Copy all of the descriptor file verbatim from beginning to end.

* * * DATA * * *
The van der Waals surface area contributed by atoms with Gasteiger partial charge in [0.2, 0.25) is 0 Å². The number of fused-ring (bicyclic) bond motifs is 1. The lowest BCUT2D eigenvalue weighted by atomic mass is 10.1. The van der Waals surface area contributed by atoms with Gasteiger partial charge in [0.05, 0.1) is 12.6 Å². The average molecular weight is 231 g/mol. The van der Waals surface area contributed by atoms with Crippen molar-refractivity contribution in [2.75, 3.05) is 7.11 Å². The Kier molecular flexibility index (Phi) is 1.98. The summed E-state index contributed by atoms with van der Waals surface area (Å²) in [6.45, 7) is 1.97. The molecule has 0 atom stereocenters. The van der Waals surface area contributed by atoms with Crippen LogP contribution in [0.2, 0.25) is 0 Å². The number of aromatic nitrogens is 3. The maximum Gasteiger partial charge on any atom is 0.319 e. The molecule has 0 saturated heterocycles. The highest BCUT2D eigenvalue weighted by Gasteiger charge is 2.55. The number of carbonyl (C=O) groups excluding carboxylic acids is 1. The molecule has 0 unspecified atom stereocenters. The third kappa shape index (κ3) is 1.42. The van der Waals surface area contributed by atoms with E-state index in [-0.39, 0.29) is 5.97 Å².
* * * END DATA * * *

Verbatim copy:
The van der Waals surface area contributed by atoms with Gasteiger partial charge in [0.2, 0.25) is 0 Å². The number of fused-ring (bicyclic) bond motifs is 1. The lowest BCUT2D eigenvalue weighted by atomic mass is 10.1. The van der Waals surface area contributed by atoms with Gasteiger partial charge in [0.05, 0.1) is 12.6 Å². The average molecular weight is 231 g/mol. The van der Waals surface area contributed by atoms with Crippen molar-refractivity contribution in [2.75, 3.05) is 7.11 Å². The Kier molecular flexibility index (Phi) is 1.98. The summed E-state index contributed by atoms with van der Waals surface area (Å²) in [6.45, 7) is 1.97. The molecule has 0 atom stereocenters. The van der Waals surface area contributed by atoms with Crippen LogP contribution in [0.2, 0.25) is 0 Å². The number of aromatic nitrogens is 3. The maximum Gasteiger partial charge on any atom is 0.319 e. The molecule has 0 saturated heterocycles. The highest BCUT2D eigenvalue weighted by Gasteiger charge is 2.55. The number of carbonyl (C=O) groups excluding carboxylic acids is 1. The molecule has 0 unspecified atom stereocenters. The third kappa shape index (κ3) is 1.42. The van der Waals surface area contributed by atoms with E-state index in [-0.39, 0.29) is 5.97 Å².